Kelvas explained that using SLMs can also ensure that sensitive health data can be processed securely on a device, enhancing patient privacy. They can also facilitate real-time health monitoring and intervention, which is critical for patients with chronic conditions or those requiring continuous care.

She added that the models could also reduce the technological and financial barriers to deploying AI in healthcare settings, potentially democratizing advanced health monitoring technologies for broader populations.

Reflecting Industry Trends

Meta’s focus on small AI models for mobile devices reflects a broader industry trend towards optimizing AI for efficiency and accessibility, explained Caridad Muñoz, a professor of new media technology at CUNY LaGuardia Community College. “This shift not only addresses practical challenges but also aligns with growing concerns about the environmental impact of large-scale AI operations,” she told TechNewsWorld.

“By championing smaller, more efficient models, Meta is setting a precedent for sustainable and inclusive AI development,” Muñoz added.

Small language models also fit into the edge computing trend, which is focusing on bringing AI capabilities closer to users. “The large language models from OpenAI, Anthropic, and others are often overkill — ‘when all you have is a hammer, everything looks like a nail,’” DeGiacomo said.

“Specialized, tuned models can be more efficient and cost-effective for specific tasks,” he noted. “Many mobile applications don’t require cutting-edge AI. You don’t need a supercomputer to send a text message.”

“This approach allows the device to focus on handling the routing between what can be answered using the SLM and specialized use cases, similar to the relationship between generalist and specialist doctors,” he added.

Profound Effect on Global Connectivity

Shimy maintained the implications SLMs could have on global connectivity are profound.

“As on-device AI becomes more capable, the necessity for continuous internet connectivity diminishes, which could dramatically shift the tech landscape in regions where internet access is inconsistent or costly,” he observed. “This could democratize access to advanced technologies, making cutting-edge AI tools available across diverse global markets.”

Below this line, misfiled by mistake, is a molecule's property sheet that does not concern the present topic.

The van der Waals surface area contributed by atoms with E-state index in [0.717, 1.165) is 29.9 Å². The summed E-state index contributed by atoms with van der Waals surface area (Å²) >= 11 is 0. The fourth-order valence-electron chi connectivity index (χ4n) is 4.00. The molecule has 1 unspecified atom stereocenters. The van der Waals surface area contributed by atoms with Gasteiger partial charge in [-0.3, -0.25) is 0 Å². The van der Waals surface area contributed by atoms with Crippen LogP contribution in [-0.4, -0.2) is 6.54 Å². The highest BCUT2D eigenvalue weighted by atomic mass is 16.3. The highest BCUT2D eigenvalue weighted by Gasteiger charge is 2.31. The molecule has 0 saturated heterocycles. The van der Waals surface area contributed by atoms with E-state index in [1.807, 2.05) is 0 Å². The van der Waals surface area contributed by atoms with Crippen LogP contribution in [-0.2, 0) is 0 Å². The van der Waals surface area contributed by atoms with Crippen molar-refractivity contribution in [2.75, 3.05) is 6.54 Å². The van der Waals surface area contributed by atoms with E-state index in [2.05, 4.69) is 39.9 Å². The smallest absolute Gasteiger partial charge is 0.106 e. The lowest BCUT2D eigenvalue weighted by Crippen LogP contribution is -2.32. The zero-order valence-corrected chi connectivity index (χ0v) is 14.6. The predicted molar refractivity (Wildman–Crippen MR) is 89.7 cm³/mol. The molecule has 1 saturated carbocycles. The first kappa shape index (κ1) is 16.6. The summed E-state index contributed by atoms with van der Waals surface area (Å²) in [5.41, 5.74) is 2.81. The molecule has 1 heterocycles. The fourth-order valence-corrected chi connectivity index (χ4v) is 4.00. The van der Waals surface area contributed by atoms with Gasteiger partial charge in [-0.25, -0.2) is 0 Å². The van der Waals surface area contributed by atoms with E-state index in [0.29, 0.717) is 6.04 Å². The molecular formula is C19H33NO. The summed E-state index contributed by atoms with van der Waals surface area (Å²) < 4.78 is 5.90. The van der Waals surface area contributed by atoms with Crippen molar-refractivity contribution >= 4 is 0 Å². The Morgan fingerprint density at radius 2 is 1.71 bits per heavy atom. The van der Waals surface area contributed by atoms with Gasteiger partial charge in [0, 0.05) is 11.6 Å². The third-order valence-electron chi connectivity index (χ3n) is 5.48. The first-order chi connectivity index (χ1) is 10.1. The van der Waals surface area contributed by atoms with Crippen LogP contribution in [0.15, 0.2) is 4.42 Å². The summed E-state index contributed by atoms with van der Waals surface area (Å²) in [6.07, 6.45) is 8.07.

While Meta is leading the development of SLMs, Manraj noted that developing countries are aggressively monitoring the situation to keep their AI development costs in check. “China, Russia, and Iran seem to have developed a high interest in the ability to defer compute calculations on local devices, especially when cutting-edge AI hardware chips are embargoed or not easily accessible,” he said.

“We do not expect this to be an overnight or drastic change though,” he predicted, “because complex, multi-language queries will still require cloud-based LLMs to provide cutting-edge value to end users. However, this shift towards allowing an on-device ‘last mile’ model can help reduce the burden of the LLMs to handle smaller tasks, reduce feedback loops, and provide local data enrichment.”

“Ultimately,” he continued, “the end user will be clearly the winner, as this would allow a new generation of capabilities on their devices and a more promising overhaul of front-end applications and how people interact with the world.”

“While the usual suspects are driving innovation in this sector with a promising potential impact on everyone’s daily lives,” he added, “SLMs could also be a Trojan Horse that provides a new level of sophistication in the intrusion of our daily lives by having models capable of harvesting data and metadata at an unprecedented level. We hope that with the proper safeguards, we are able to channel these efforts to a productive outcome.”